This year and next year, the month of August will bring you the two different definitions of the term blue moon. As you know, every 2.7 years the twelve months of the calendar feature thirteen full moons. There are only twelve full moon names, though, so when a “year” has thirteen moons, you have to decide how to name that “extra” moon. (I’ll explain why I put the word year in quotes later.)
As a culture, we’ve collectively decided that such extra moons shall be called blue:
Whoops! Wrong kind. Here’s the kind I’m actually talking about:
That full moon is the most recent blue moon we’ve had, and it occurred on November 20, 2010.
Now, when a calendar year has thirteen full moons. one month must obviously contain two full moons. So, according to the most obvious definition, the second full moon in a month that features two is going to be blue.
However, astute reader that you are, you probably noticed that the date of the last blue moon was November 20. How can we fit two full moons, which by definition are ~29.5+ days apart, into one calendar month?
Well, that’s why I put the word year in quotes in the first paragraph. Because in fact, a calendar year is just an arbitrary means of marking time; another method of doing so uses the seasons. And the seasons, rather than starting on January 1 like our calendar, start instead on astronomical events known as solstices (in December and June) and equinoxes (in March and September). And the dates of those events vary slightly, because our calendar isn’t perfectly in tune with the seasons.
And when you go by the seasons instead of the calendar, months with two full moons in them don’t necessarily have a blue moon (in fact, they can’t).
And in point of fact, this month, August 2012, which has two full moons, has a blue moon if you go by the calendar-year definition, but not if you go by the seasonal definition. The second full moon this month which, barring unforeseen catastrophes, will occur on August 31 at 9:58 a.m. EDT, is a blue moon in the first sense, but not in the second.
What is that seasonal definition of blue moon? I’m glad you asked.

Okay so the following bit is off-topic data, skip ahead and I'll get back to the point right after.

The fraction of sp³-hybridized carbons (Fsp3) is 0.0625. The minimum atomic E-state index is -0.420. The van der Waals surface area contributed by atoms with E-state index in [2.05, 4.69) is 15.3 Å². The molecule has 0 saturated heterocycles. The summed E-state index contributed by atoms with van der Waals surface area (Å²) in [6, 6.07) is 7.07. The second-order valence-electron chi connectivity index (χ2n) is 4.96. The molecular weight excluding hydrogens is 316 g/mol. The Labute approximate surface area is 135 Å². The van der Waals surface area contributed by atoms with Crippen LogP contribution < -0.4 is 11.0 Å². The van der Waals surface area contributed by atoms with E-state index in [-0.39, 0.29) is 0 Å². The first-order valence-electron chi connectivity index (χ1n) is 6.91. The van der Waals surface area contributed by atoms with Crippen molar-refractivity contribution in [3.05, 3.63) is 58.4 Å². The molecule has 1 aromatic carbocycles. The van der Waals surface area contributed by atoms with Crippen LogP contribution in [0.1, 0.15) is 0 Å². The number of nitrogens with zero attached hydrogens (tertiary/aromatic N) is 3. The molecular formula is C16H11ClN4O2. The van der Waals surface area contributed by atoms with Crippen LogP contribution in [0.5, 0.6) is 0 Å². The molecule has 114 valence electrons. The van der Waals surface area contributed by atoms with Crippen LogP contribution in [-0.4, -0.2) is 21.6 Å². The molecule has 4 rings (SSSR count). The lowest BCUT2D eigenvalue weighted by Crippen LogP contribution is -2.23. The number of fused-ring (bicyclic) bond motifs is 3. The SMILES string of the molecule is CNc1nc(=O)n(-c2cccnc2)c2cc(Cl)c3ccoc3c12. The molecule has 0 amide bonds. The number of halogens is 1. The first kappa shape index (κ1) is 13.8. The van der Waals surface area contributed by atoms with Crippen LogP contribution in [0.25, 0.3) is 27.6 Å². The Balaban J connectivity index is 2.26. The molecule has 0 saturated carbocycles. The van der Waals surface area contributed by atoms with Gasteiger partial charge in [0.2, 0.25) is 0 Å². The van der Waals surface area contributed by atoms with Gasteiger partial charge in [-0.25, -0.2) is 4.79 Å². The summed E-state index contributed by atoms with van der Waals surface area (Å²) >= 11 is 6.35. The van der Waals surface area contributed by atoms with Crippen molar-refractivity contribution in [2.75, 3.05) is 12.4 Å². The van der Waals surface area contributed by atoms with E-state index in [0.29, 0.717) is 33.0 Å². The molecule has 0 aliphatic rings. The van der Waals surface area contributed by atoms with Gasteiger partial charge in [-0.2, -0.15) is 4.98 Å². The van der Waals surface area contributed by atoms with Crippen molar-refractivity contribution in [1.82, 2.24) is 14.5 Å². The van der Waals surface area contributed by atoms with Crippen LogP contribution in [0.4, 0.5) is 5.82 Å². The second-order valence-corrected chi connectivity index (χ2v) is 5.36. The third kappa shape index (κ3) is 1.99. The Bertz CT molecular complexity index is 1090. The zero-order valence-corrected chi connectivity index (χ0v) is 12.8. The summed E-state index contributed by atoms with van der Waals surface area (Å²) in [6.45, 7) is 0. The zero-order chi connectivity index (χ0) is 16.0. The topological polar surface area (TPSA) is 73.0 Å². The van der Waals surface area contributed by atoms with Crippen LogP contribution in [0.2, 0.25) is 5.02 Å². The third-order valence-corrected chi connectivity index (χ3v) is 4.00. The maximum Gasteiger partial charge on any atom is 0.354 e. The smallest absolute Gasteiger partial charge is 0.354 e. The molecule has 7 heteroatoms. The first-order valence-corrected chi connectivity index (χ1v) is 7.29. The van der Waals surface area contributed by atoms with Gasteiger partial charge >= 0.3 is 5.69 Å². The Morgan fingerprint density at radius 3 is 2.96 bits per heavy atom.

According to the Maine Farmer’s Almanac, which I learned of via this Sky & Tel article, the third full moon in a season that has four is the real blue moon. And next year, again in August (on August 20 at 10:45 p.m. EDT), we will experience a blue moon, this time according to that older, seasonal definition: the third full moon in a calendar season that has four.
While this definition has some fine tradition behind it, it is quite a bit more complicated in practice. After all, according to this definition, it isn’t obvious from the calendar when there will be a blue moon. If you or I look at a calendar year and see 13 full moons, we can have reasonable certainty that one them is “extra.” But according to this traditional definition, that won’t happen in 2012, despite the fact that there are clearly thirteen full moons this year. And in 2013, which has only 12 full moons, there will indeed be a blue moon.
Look at the table below, listing the dates of full moon in 2012 and 2013.
|Full Moons 2012-2013|| ||
The pattern of dates in 2013 shows what’s going on: the June full moon comes only two days after the June solstice (June 21 in 2013). That means that the second full moon of summer will fall in July, the third in August, and the fourth will come only three days before the September equinox. Thus, the third full moon of the season will fall in August, and that month’s only full moon will be blue.
Unfortunately, due to inattentiveness on my part, I missed the first full moon this month. But Matt Wedel, out in sunny CA, did a great job capturing it, and wrote a very nice post about it, which I link to here. He’s doing what I’d always tried to do: explaining and comparing moons, only he’s doing it well, and I’m, well, doing it.
For more on the history of the term blue moon, try this new Sky & Tel article that appeared this week, right as I was putting the finishing touches on this pot.